The application of nanoparticles (NPs) in consumer products has been increasing over the past few years. Their release into the environment is likely to happen at any stage of production or during the use of products containing NPs. Zinc oxide NPs (ZnO-NP) are among the most-used NPs on the market due to its intrinsic properties, such as ultraviolet (UV) absorption. The aim of the present study was to assess the combined effects of ZnO-NP and UV radiation on 2 freshwater species: Daphnia magna and Danio rerio. The initial hypothesis was that the presence of ZnO-NP in the aquatic media would decrease the damaging effects of UV radiation for both species. The endpoints assessed for D. magna were immobilization, feeding inhibition, and reproduction output.
For D. rerio, egg development was studied during 96 h and mortality, hatching delay, and abnormal development were the endpoints recorded. Combined exposures were designed based on the single toxicity of both stressors and analyzed based on the independent action concept and exploring possible deviations for synergism/antagonism, dose level, and dose ratio. Combined exposures with D. magna induced synergism on reproduction, decreasing the number of neonates produced more than expected based on both stressors' individual toxicity.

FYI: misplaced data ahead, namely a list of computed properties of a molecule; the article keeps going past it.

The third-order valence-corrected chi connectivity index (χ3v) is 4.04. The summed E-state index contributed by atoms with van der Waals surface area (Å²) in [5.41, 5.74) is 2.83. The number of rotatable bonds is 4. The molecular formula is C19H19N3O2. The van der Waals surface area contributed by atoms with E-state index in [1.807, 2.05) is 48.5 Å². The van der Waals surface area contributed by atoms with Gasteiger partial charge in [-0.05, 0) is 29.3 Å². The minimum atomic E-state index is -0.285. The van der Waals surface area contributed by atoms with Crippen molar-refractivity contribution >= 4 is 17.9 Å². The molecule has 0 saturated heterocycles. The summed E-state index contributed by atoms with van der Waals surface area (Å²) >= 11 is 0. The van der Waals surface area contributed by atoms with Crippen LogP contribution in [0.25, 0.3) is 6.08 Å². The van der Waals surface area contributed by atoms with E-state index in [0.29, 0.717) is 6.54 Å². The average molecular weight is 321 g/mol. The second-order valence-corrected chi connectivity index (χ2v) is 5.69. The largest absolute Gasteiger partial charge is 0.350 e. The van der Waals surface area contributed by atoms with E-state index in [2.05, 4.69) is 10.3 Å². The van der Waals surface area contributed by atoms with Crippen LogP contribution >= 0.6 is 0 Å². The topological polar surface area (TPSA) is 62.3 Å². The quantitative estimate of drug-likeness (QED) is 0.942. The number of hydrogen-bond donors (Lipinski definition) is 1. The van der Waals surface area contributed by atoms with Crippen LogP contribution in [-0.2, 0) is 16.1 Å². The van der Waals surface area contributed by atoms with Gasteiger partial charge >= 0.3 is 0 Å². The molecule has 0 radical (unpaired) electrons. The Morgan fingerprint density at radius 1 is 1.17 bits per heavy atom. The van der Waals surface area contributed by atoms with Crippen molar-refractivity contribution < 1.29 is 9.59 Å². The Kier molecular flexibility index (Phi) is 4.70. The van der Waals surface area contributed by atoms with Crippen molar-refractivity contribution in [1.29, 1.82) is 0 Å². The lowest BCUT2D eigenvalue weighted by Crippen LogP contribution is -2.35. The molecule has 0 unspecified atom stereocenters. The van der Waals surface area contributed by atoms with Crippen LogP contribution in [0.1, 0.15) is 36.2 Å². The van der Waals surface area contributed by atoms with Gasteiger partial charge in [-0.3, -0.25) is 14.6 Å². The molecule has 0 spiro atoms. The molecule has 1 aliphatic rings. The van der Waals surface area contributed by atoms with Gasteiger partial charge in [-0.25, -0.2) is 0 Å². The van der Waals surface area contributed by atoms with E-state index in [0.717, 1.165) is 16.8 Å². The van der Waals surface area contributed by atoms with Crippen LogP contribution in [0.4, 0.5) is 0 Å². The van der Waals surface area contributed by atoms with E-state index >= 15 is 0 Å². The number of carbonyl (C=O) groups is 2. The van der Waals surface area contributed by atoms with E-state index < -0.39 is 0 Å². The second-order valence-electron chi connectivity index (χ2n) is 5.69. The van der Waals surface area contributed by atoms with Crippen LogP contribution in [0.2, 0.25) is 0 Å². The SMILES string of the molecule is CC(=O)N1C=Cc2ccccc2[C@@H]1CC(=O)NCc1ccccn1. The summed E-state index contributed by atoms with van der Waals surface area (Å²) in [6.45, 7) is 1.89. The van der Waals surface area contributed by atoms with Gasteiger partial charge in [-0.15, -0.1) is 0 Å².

Single exposures of D. rerio embryos to both stressors induced negative effects. The combined exposures caused a dose-ratio deviation pattern on mortality and hatching, with a synergism observed when ZnO-NP was the dominant stressor, changing to antagonism when UV radiation dominated the combined exposure. Regarding the results attained, studying ZnO toxicity under laboratory conditions may underestimate the risks when considering the potential interaction on effects when combined with UV radiation. Environ Toxicol Chem 2016;35:458–467. © 2015 SETAC
Azevedo, S.L., Ribeiro, F., Jurkschat, K., Soares, A.M. and Loureiro, S., 2016. Co‐exposure of ZnO nanoparticles and UV radiation to Daphnia magna and Danio rerio: Combined effects rather than protection. Environmental Toxicology and Chemistry, 35(2), pp.458-467.
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